Too Many Churches, Not Enough Christians

This guest post was written by Buzz Dixon.

Detail from A Girl with a Dead Canary, Jean-Baptiste Greuze [Public domain], via Wikimedia Commons

Canaries die first in coal mines, cockroaches last.

Humans are neither, but can glean lessons from them.

Canaries, more sensitive to toxins, accompanied coal miners to warn them of poisonous gas.

When the canaries stop singing and keel over, get out fast!

Cockroaches, meanwhile, keep skittering around.

Much has been written, and much will continue to be written, on the ever widening implosion of Christian churches in the West.

The canaries in the churches have given their warning, and those savvy enough to pay attention to such things are evacuating the premises.

I have good friends, dear friends, who worry about such things and wonder what they can do to lure people back in.

For the love of all that’s sweet and holy — no.

Get those people out!  Get them to safety!

The very structure of organized religion is the toxin!

Now, if you think this is a call to abandon Christianity, think again.

The structure of our various churches and denominations now work against the fruitful practice of Christ’s teachings.

If we want to be more Christ-like, we need to get further away from the lower-c churches and back to the real Church, i.e., the true body of Christian believers.

The Church with no earthly hierarchy, no taboos, no pre-judgment.

We strive to treat others the way we wish to be treated.

We strive to act with compassion and empathy and mercy because that is how we would want others to act towards us.

We can’t do that sitting passively in a pew while choirs sing at us or pastors harangue / educate / inspire us.

We have to drag our fat posteriors outside and actually interact with others in the real world around us.

Paramedics don’t do their job by sitting on their butts, reading and re-reading and re-re-reading their first aid manuals, waiting for people who heal themselves enough to drag themselves into the ER.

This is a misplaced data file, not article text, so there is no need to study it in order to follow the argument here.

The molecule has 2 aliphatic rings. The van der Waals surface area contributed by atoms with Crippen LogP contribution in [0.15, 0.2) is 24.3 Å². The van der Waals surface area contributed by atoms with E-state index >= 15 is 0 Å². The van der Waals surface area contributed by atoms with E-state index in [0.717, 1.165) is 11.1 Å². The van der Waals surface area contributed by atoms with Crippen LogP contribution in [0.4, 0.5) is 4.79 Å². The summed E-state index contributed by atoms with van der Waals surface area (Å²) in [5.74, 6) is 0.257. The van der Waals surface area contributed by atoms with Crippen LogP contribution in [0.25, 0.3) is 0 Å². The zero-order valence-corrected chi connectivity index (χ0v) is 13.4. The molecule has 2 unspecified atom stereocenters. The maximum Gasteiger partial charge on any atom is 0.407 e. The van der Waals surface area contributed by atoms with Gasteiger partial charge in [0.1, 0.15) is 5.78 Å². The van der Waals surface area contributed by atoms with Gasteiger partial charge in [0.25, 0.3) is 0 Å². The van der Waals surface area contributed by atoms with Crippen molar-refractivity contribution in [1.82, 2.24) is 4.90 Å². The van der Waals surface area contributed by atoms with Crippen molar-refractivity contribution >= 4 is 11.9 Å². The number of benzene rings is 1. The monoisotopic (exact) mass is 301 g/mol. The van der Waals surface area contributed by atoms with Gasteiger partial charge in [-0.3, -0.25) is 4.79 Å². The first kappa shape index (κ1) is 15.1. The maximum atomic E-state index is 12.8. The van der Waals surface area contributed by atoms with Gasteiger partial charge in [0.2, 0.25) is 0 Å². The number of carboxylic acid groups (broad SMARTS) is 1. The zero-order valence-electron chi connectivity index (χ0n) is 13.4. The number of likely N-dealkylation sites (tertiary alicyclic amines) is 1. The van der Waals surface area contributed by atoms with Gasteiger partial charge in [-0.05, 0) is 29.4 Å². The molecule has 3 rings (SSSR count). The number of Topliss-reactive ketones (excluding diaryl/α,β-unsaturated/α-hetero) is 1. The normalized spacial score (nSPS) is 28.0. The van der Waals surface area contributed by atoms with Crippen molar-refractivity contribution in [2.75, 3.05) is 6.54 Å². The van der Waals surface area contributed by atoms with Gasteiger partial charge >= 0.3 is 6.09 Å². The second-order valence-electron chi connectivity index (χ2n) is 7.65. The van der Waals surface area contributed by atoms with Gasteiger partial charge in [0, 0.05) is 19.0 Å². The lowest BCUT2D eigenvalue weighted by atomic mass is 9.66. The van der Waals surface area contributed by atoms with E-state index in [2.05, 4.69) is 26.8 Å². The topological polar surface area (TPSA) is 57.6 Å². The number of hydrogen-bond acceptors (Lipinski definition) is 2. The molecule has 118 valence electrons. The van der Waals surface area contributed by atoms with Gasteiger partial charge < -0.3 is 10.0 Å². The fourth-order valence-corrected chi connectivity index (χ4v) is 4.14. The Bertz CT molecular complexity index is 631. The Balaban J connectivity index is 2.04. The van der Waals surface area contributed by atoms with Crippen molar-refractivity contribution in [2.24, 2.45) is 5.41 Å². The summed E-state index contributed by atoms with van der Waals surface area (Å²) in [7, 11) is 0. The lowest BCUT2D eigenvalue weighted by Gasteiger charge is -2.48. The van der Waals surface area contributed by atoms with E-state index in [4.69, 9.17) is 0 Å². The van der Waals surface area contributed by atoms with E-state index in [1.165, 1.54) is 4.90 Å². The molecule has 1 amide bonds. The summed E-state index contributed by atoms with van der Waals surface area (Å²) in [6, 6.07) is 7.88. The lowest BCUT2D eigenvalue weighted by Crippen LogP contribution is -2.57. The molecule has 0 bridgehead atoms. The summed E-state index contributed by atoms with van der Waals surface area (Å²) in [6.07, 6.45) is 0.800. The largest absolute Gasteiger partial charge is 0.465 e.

They go out there.

Traditional church structure (which contrary to our church traditions is not something Christ supported) is a result of the cultures and technologies of the time.

For many generations, the local church was the only place where any religious instruction was available.  It was the only place where the local body of believers could meet and pool resources to perform charitable acts.

That started changing with Gutenberg, of course. It’s only accelerated with the arrival of the Internet.

Once people began connecting with others on the Internet, they began drifting away from local churches — but not for the reasons most people presume (i.e., porn and other diversions).

They drifted away because organized religion was not addressing questions and issues and problems they were facing.

When they asked, they were often stonewalled with jargon or their concerns dismissed as unworthy of consideration.

But on the Internet … there were others (by the hundreds!  Thousands! Millions!) who shared these concerns and who, if organized religion couldn’t provide satisfactory answers, would find those answers on their own.

And if organized religion directed its charitable efforts in a manner a parishioner didn’t like, well, the Internet provided access to groups that did.

The canaries, those sensitive singers, started detaching first.

They asked themselves why they followed the teachings of Christ.

Was it so they could go to heaven?

Was it so their local churches or denominations would garner bragging rights by increasing membership?

Or did they hunger and thirst after righteousness?

Following cultural taboos does not make us righteous.

It ain’t what goes in us or on us that’s important, but what comes out.

I hold there has not been a significant decrease in real Christians in our culture.

Rather, the most canary-like real Christians, those most sensitive to poison air, have left toxic environments.